Russia’s Putin slams presence of foreign troops in Syria
DAMASCUS, Syria (AP) — Russian President Vladimir Putin criticized the presence of foreign troops in Syria, saying they are there against the will of the Syrian government and are blocking the consolidation of the war-torn country, the Kremlin said Tuesday.
Putin was referring to hundreds of U.S. troops stationed in eastern Syria and working with Kurdish-led fighters in battling the militant Islamic State group, as well as Turkish forces in northern Syria. Speaking during a rare meeting in Moscow on Monday night with his Syrian counterpart Bashar Assad, he said the presence of the foreigners is illegal because they don’t have permission to be there from the United Nations or Syria’s government.
Russia joined Syria’s 10-year conflict in September 2015, when the Syrian military appeared close to collapse, and has since helped in tipping the balance of power in favor of Assad, whose forces now control much of the country. Hundreds of Russian troops are deployed across Syria and they also have a military air base along Syria’s Mediterranean coast.
Assad has rarely made trips abroad in the past decade since Syria’s conflict began, except to visit key allies Russia and Iran. Assad and Putin discussed cooperation between their armies and ways to continue operations to gain control of the last rebel-held areas in Syria, state media in Damascus reported.
Putin later announced he was going into self-isolation because of coronavirus cases in his inner circle. Assad and his wife tested positive to coronavirus in March, and recovered three weeks later.
It was the first meeting between the two allies since they held a summit in the Syrian capital in January last year. The two also met in the Black Sea resort of Sochi in 2017 and in Moscow in 2015. Syrian state TV described Monday’s meeting as “long” and said the two were later joined by Syria’s foreign minister and Russia’s defense minister to discuss mutual relations and fighting terrorism.
“This clearly violates international law and doesn’t allow you to make maximum efforts to consolidate the country,” Putin was quoted as telling Assad about the foreign forces, according to a statement released by the Kremlin.
“Only a consolidation of all forces in Syria will allow the country to get on its feet and start steady development, moving forward,” Putin said.
Putin and Assad also discussed the political process in the war-torn country, the TV said.
In recent weeks, Syrian opposition activists said that Russian warplanes have been carrying out strikes on the northwestern province of Idlib, the last major rebel stronghold in the country. The region is home to some 4 million people, many of them internally displaced by the conflict.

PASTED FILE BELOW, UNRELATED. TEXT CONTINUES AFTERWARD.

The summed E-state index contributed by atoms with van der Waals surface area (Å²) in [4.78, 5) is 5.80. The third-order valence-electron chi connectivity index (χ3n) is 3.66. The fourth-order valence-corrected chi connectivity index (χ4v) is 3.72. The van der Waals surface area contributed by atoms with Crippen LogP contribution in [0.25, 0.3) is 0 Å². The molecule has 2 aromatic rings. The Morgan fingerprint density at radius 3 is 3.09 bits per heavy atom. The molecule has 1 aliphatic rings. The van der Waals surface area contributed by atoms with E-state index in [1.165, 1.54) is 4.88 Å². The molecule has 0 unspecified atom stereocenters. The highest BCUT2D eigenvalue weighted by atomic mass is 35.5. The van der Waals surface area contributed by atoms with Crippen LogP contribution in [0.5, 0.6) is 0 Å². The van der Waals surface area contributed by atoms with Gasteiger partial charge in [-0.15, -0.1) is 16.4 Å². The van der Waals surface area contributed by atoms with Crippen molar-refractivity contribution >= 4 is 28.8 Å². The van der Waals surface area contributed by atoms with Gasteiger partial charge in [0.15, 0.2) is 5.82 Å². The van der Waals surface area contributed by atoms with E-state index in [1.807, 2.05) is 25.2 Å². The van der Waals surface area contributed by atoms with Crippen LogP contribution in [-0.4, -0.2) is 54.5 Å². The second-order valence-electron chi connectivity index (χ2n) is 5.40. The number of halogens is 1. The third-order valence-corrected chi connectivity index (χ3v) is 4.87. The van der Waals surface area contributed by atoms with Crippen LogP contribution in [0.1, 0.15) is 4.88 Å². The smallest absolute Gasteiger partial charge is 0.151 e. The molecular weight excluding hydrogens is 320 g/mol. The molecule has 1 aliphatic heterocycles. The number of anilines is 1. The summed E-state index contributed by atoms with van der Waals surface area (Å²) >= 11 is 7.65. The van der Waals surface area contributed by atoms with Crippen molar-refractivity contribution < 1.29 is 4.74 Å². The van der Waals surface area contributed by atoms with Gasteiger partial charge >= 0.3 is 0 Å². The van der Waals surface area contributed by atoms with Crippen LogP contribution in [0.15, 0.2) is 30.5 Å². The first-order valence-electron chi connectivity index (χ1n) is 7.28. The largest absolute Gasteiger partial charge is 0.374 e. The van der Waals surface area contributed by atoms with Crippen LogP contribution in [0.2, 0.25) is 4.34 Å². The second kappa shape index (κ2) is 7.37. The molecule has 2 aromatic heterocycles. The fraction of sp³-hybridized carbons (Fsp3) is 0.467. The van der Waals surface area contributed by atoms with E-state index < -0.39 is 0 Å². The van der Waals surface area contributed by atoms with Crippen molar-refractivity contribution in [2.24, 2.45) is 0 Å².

Last week, a Russian-negotiated cease-fire deal went into effect to end a government siege and intense fighting in the southern city of Daraa. The deal brought areas held by the rebels in the city under government control for the first time since 2013.
“We have the intention in Syria as a government and institutions to move in parallel between the liberation of land and the political process,” the TV also quoted Assad as saying.
The TV said the during the meeting, the two leaders discussed cooperation between their armies “in fighting terrorism and the continuation of liberating lands held by terrorists.” Assad’s government refers to all armed opposition groups as terrorists.
The Russian president said “our joint efforts have liberated the main, overwhelming territory of the Syrian Republic.” Speaking to Assad, Putin added that “the terrorists have suffered very serious, significant damage, and the Syrian government, headed by you, controls 90% of the territory.”
In Geneva, a team of U.N. investigators gave a strikingly different view of the situation. They said that after Assad won a fourth seven-year term this year, “there seems to be no moves to unite the country or seek reconciliation” and that the country was not safe for refugees to return.
In a report, the U.N. Syria Commission of Inquiry said that arbitrary and incommunicado detentions by government forces have continued and the economic situation has deteriorated dramatically, along with a recent surge in fighting.
“The overall situation in Syria looks increasingly bleak,” Commissioner Karen Koning AbuZayd said.
Syria’s conflict began in March 2011 with anti-government protests and later turned into a civil war that has killed half a million people and displaced half the country’s pre-war population of 23 million, including 5 million who are refugees outside the country.
Litvinova reported from Moscow. Associated Press writer Jamey Keaten contributed to this report from Geneva.